By Gerald P. Burleson, Member of the California Bar, and Dylan Contreras, J.D., 2019, California Western School of Law, and 2019 candidate for the California Bar
© 2019 by Gerald P. Burleson, all rights reserved
Under California law, a corporation is permitted to issue a tax, often called a levy, on any or all classes of the corporation’s outstanding stock. The corporation may issue a levy to help pay for its operations, expenses, or even its debts. (See Bottle Mining & Milling Co. v. Kern (1908) 9 Cal. App. 527; Sullivan v. Triunfo Gold & Silver Mining Co. (1866) 29 Cal. 585). This power, however, is limited by the corporation’s bylaws that indicate whether it has the power to levy assessments against its shareholders. (Cal. Corp. Code §423). Even if the corporate bylaws permit the board to issue a levy, there is ample case law and statute that protect shareholders from fraudulent, misleading or phony issued levies.
The threshold requirement is that any imposed levy must be necessary for the corporation, and there must not be an abuse of discretion by the board of directors or a fraud on the shareholders. This basic requirement is intended to protect shareholders who feel they are being targeted by the corporation or its board of directors. (See Koshaba v. Koshaba (1942) 56 Cal. App. 2d 302). Any corporation that levies an assessment must provide each shareholder with the underlying reason as to why the corporation is issuing the levy and, most importantly, the levy must be necessary for the corporation’s well-being. If this threshold requirement is not met, the shareholder can quash the levy by challenging its validity in court.
Next, a levy cannot be imposed on certain shareholders of one class of stock and not imposed on other shareholders of that same class of stock. California courts have held in numerous cases that a levy assessed against a certain shareholder or shareholders and not others of that same class is improper, and that the levy is void as a matter of law. (See Herbert Kraft Co. Bank v. Bank of Orland (1901) 133 Cal. 64). A corporation may, however, issue a levy to shareholders who own a certain class of stock and not shareholders who own a different class of stock. The corporation’s bylaws will indicate this distinction. (Cal. Corp. Code §423).
Furthermore, an assessment must be adopted through a corporate resolution at the board of directors’ regularly scheduled meeting or at a special meeting. (See Cheney v. Canfield (1910) 158 Cal. 342). At both types of meetings, the board of directors are required to keep minutes that detail the topics discussed, resolutions passed, and the corporation’s on-going and future business. (Cal. Corp. Code §8320). This simple and universal requirement is intended to inform and protect the corporation’s shareholders.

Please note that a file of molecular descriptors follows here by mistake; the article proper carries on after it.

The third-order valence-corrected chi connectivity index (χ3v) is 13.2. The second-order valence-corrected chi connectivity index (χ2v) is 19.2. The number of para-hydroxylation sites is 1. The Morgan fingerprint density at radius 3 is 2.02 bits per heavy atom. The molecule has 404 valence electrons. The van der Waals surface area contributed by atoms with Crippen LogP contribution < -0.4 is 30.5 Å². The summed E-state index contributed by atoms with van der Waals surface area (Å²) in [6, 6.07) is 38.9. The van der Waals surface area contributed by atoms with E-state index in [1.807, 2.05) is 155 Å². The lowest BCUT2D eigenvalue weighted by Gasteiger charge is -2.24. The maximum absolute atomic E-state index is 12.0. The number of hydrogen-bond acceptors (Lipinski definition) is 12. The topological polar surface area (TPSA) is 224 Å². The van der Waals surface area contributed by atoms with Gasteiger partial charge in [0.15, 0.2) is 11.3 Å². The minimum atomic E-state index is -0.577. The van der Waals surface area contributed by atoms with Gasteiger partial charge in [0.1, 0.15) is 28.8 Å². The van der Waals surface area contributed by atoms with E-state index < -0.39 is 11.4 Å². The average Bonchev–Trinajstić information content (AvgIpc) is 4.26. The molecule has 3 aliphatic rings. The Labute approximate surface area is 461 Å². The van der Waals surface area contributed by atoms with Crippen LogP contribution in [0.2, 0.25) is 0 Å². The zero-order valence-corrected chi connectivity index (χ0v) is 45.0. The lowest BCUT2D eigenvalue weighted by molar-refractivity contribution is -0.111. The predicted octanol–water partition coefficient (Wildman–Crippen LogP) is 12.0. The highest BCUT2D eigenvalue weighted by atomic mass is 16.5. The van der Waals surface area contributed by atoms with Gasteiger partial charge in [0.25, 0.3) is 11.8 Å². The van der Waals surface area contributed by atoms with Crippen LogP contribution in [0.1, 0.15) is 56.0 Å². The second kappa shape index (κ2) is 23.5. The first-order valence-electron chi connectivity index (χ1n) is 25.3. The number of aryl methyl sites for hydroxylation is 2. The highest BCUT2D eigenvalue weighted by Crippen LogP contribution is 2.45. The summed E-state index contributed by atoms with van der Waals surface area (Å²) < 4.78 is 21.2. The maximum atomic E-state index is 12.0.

In Cheney v. Canfield this requirement was not satisfied. The corporate bylaws stated that the board of directors’ meeting would take place on the first Monday of every month. The board, however, chose to hold its monthly meeting on the first Tuesday of September because the first Monday was a national holiday. At the Tuesday meeting, the board of directors adopted a resolution to issue a levy against its shareholders. The court ruled that the levy was invalid because it was adopted at a board meeting that occurred on a Tuesday that was not a special meeting, and the corporation’s bylaws did not otherwise provide for such an event.
Any shareholder that is issued a levy should request a copy of the corporation’s bylaws and the board of directors’ meeting minutes including any resolution(s) to ensure the validity of the levy. A shareholder may obtain these documents by submitting a written request to the corporation and the corporation is required to provide these documents pursuant to Cal. Corp. Code §1600 and §1601.
The corporation’s bylaws will show what classes of stock are subject to a levy and what regulations the corporation must follow when issuing a levy, such as the maximum amount a levy can impose. The minutes will show the resolution adopted that provided the board with the power to issue a levy. The resolution will indicate whether the levy was imposed on one shareholder or a small group of shareholders and not others. With these documents, a shareholder can also determine if the corporation has multiple classes of stock and, if so, determine if the levy was issued to certain shareholders who own a certain class of stock and not others of that same class.
In sum, all imposed levies must be for an essential corporate purpose, levied to all shareholders who own the same class of stock, and be issued in accordance with the corporation’s bylaws. Shareholders are well advised to check these requirements as, if any are not met, the levy will be void.